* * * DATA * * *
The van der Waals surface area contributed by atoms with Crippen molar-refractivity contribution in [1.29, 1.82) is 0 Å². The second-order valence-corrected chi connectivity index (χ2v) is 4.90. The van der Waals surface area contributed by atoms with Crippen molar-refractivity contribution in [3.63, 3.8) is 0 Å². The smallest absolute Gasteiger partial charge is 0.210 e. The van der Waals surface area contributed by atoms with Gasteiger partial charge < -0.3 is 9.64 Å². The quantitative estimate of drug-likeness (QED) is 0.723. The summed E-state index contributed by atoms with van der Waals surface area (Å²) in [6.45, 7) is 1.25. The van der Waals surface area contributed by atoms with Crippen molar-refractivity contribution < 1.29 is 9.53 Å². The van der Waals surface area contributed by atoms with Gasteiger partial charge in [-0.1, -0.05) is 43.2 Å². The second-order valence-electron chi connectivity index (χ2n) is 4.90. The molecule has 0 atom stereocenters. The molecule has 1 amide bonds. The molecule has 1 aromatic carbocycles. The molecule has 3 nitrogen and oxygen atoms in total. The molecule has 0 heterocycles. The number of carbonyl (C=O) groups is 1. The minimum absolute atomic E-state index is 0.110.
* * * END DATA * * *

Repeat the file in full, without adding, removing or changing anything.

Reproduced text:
The van der Waals surface area contributed by atoms with Crippen molar-refractivity contribution in [1.29, 1.82) is 0 Å². The second-order valence-corrected chi connectivity index (χ2v) is 4.90. The van der Waals surface area contributed by atoms with Crippen molar-refractivity contribution in [3.63, 3.8) is 0 Å². The smallest absolute Gasteiger partial charge is 0.210 e. The van der Waals surface area contributed by atoms with Gasteiger partial charge < -0.3 is 9.64 Å². The quantitative estimate of drug-likeness (QED) is 0.723. The summed E-state index contributed by atoms with van der Waals surface area (Å²) in [6.45, 7) is 1.25. The van der Waals surface area contributed by atoms with Crippen molar-refractivity contribution < 1.29 is 9.53 Å². The van der Waals surface area contributed by atoms with Gasteiger partial charge in [-0.1, -0.05) is 43.2 Å². The second-order valence-electron chi connectivity index (χ2n) is 4.90. The molecule has 0 atom stereocenters. The molecule has 1 amide bonds. The molecule has 1 aromatic carbocycles. The molecule has 3 nitrogen and oxygen atoms in total. The molecule has 0 heterocycles. The number of carbonyl (C=O) groups is 1. The minimum absolute atomic E-state index is 0.110.